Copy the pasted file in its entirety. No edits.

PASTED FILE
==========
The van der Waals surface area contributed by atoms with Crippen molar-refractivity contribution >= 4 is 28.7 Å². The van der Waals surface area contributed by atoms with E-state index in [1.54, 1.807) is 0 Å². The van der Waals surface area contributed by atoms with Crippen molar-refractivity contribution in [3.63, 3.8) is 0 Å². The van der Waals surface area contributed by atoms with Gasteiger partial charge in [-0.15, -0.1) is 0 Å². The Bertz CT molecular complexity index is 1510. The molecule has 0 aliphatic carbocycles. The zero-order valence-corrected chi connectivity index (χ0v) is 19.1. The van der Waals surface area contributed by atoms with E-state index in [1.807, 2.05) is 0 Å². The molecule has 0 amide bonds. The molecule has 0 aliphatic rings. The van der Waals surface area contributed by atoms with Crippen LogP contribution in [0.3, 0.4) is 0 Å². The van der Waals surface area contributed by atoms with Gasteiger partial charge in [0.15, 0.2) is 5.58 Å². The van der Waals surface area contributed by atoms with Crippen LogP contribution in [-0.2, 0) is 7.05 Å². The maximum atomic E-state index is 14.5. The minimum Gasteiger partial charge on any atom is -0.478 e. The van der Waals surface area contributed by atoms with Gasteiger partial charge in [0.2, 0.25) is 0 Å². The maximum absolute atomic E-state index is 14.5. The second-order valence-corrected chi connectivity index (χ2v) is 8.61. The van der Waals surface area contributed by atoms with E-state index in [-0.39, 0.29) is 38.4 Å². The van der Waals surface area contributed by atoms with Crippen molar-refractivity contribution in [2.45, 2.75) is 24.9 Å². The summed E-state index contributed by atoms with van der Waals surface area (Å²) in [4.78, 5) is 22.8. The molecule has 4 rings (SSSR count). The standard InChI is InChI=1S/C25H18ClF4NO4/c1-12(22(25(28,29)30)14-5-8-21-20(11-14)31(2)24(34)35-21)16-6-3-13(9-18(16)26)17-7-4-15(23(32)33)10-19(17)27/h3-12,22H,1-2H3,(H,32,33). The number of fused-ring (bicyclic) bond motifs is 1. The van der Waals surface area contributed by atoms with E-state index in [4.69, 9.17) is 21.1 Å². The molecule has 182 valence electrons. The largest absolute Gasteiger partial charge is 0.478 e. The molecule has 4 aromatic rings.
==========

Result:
The van der Waals surface area contributed by atoms with Crippen molar-refractivity contribution >= 4 is 28.7 Å². The van der Waals surface area contributed by atoms with E-state index in [1.54, 1.807) is 0 Å². The van der Waals surface area contributed by atoms with Crippen molar-refractivity contribution in [3.63, 3.8) is 0 Å². The van der Waals surface area contributed by atoms with Gasteiger partial charge in [-0.15, -0.1) is 0 Å². The Bertz CT molecular complexity index is 1510. The molecule has 0 aliphatic carbocycles. The zero-order valence-corrected chi connectivity index (χ0v) is 19.1. The van der Waals surface area contributed by atoms with E-state index in [1.807, 2.05) is 0 Å². The molecule has 0 amide bonds. The molecule has 0 aliphatic rings. The van der Waals surface area contributed by atoms with Crippen LogP contribution in [0.3, 0.4) is 0 Å². The van der Waals surface area contributed by atoms with Gasteiger partial charge in [0.15, 0.2) is 5.58 Å². The van der Waals surface area contributed by atoms with Crippen LogP contribution in [-0.2, 0) is 7.05 Å². The maximum atomic E-state index is 14.5. The minimum Gasteiger partial charge on any atom is -0.478 e. The van der Waals surface area contributed by atoms with Gasteiger partial charge in [0.2, 0.25) is 0 Å². The maximum absolute atomic E-state index is 14.5. The second-order valence-corrected chi connectivity index (χ2v) is 8.61. The van der Waals surface area contributed by atoms with E-state index in [-0.39, 0.29) is 38.4 Å². The van der Waals surface area contributed by atoms with Crippen molar-refractivity contribution in [2.45, 2.75) is 24.9 Å². The summed E-state index contributed by atoms with van der Waals surface area (Å²) in [4.78, 5) is 22.8. The molecule has 4 rings (SSSR count). The standard InChI is InChI=1S/C25H18ClF4NO4/c1-12(22(25(28,29)30)14-5-8-21-20(11-14)31(2)24(34)35-21)16-6-3-13(9-18(16)26)17-7-4-15(23(32)33)10-19(17)27/h3-12,22H,1-2H3,(H,32,33). The number of fused-ring (bicyclic) bond motifs is 1. The van der Waals surface area contributed by atoms with E-state index in [4.69, 9.17) is 21.1 Å². The molecule has 182 valence electrons. The largest absolute Gasteiger partial charge is 0.478 e. The molecule has 4 aromatic rings.